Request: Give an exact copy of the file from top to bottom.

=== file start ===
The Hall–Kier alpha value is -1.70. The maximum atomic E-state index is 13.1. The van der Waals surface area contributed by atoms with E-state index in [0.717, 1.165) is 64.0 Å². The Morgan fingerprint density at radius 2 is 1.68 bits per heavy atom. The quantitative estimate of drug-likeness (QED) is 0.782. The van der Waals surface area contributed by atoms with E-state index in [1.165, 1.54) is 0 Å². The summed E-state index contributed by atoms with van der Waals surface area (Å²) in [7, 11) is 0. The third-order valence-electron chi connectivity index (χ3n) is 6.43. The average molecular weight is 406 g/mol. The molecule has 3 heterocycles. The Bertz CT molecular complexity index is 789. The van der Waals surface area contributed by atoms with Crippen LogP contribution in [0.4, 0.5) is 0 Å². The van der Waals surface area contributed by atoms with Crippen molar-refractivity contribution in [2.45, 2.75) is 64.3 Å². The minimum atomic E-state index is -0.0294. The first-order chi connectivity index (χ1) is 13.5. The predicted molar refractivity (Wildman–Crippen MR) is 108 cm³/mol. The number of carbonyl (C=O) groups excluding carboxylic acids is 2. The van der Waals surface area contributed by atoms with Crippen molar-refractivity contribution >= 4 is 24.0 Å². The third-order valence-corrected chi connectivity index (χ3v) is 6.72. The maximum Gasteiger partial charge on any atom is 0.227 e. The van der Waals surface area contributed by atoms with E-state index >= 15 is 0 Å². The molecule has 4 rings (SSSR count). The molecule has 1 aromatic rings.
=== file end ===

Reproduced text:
The Hall–Kier alpha value is -1.70. The maximum atomic E-state index is 13.1. The van der Waals surface area contributed by atoms with E-state index in [0.717, 1.165) is 64.0 Å². The Morgan fingerprint density at radius 2 is 1.68 bits per heavy atom. The quantitative estimate of drug-likeness (QED) is 0.782. The van der Waals surface area contributed by atoms with E-state index in [1.165, 1.54) is 0 Å². The summed E-state index contributed by atoms with van der Waals surface area (Å²) in [7, 11) is 0. The third-order valence-electron chi connectivity index (χ3n) is 6.43. The average molecular weight is 406 g/mol. The molecule has 3 heterocycles. The Bertz CT molecular complexity index is 789. The van der Waals surface area contributed by atoms with Crippen LogP contribution in [0.4, 0.5) is 0 Å². The van der Waals surface area contributed by atoms with Crippen molar-refractivity contribution in [2.45, 2.75) is 64.3 Å². The minimum atomic E-state index is -0.0294. The first-order chi connectivity index (χ1) is 13.5. The predicted molar refractivity (Wildman–Crippen MR) is 108 cm³/mol. The number of carbonyl (C=O) groups excluding carboxylic acids is 2. The van der Waals surface area contributed by atoms with Crippen molar-refractivity contribution >= 4 is 24.0 Å². The third-order valence-corrected chi connectivity index (χ3v) is 6.72. The maximum Gasteiger partial charge on any atom is 0.227 e. The van der Waals surface area contributed by atoms with E-state index >= 15 is 0 Å². The molecule has 4 rings (SSSR count). The molecule has 1 aromatic rings.